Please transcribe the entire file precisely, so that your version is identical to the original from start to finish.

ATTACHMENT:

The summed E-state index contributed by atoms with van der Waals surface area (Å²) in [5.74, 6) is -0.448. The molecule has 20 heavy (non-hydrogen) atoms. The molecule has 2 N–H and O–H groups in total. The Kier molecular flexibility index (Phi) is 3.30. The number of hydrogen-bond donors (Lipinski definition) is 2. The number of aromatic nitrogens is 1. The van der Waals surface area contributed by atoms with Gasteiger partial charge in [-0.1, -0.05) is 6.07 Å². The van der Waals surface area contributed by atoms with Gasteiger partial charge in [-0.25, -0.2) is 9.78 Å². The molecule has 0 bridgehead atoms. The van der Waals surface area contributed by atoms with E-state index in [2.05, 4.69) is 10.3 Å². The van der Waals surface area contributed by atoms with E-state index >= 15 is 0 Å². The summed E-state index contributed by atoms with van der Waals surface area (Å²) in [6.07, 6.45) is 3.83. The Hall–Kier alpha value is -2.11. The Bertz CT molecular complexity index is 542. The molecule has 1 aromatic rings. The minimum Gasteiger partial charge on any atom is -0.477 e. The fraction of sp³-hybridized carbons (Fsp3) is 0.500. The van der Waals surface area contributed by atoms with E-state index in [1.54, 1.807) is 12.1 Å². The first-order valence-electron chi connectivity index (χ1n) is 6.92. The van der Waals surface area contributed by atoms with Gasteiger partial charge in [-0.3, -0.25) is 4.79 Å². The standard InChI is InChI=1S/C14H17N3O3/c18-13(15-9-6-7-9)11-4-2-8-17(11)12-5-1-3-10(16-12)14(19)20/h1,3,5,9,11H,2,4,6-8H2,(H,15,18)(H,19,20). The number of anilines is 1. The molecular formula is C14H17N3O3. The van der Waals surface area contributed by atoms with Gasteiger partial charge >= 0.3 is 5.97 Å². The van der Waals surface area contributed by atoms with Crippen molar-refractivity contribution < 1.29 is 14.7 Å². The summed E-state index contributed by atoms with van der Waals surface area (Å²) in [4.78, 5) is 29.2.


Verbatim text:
The summed E-state index contributed by atoms with van der Waals surface area (Å²) in [5.74, 6) is -0.448. The molecule has 20 heavy (non-hydrogen) atoms. The molecule has 2 N–H and O–H groups in total. The Kier molecular flexibility index (Phi) is 3.30. The number of hydrogen-bond donors (Lipinski definition) is 2. The number of aromatic nitrogens is 1. The van der Waals surface area contributed by atoms with Gasteiger partial charge in [-0.1, -0.05) is 6.07 Å². The van der Waals surface area contributed by atoms with Gasteiger partial charge in [-0.25, -0.2) is 9.78 Å². The molecule has 0 bridgehead atoms. The van der Waals surface area contributed by atoms with E-state index in [2.05, 4.69) is 10.3 Å². The van der Waals surface area contributed by atoms with E-state index >= 15 is 0 Å². The summed E-state index contributed by atoms with van der Waals surface area (Å²) in [6.07, 6.45) is 3.83. The Hall–Kier alpha value is -2.11. The Bertz CT molecular complexity index is 542. The molecule has 1 aromatic rings. The minimum Gasteiger partial charge on any atom is -0.477 e. The fraction of sp³-hybridized carbons (Fsp3) is 0.500. The van der Waals surface area contributed by atoms with E-state index in [1.54, 1.807) is 12.1 Å². The first-order valence-electron chi connectivity index (χ1n) is 6.92. The van der Waals surface area contributed by atoms with Gasteiger partial charge in [-0.3, -0.25) is 4.79 Å². The standard InChI is InChI=1S/C14H17N3O3/c18-13(15-9-6-7-9)11-4-2-8-17(11)12-5-1-3-10(16-12)14(19)20/h1,3,5,9,11H,2,4,6-8H2,(H,15,18)(H,19,20). The number of anilines is 1. The molecular formula is C14H17N3O3. The van der Waals surface area contributed by atoms with Gasteiger partial charge >= 0.3 is 5.97 Å². The van der Waals surface area contributed by atoms with Crippen molar-refractivity contribution < 1.29 is 14.7 Å². The summed E-state index contributed by atoms with van der Waals surface area (Å²) in [4.78, 5) is 29.2.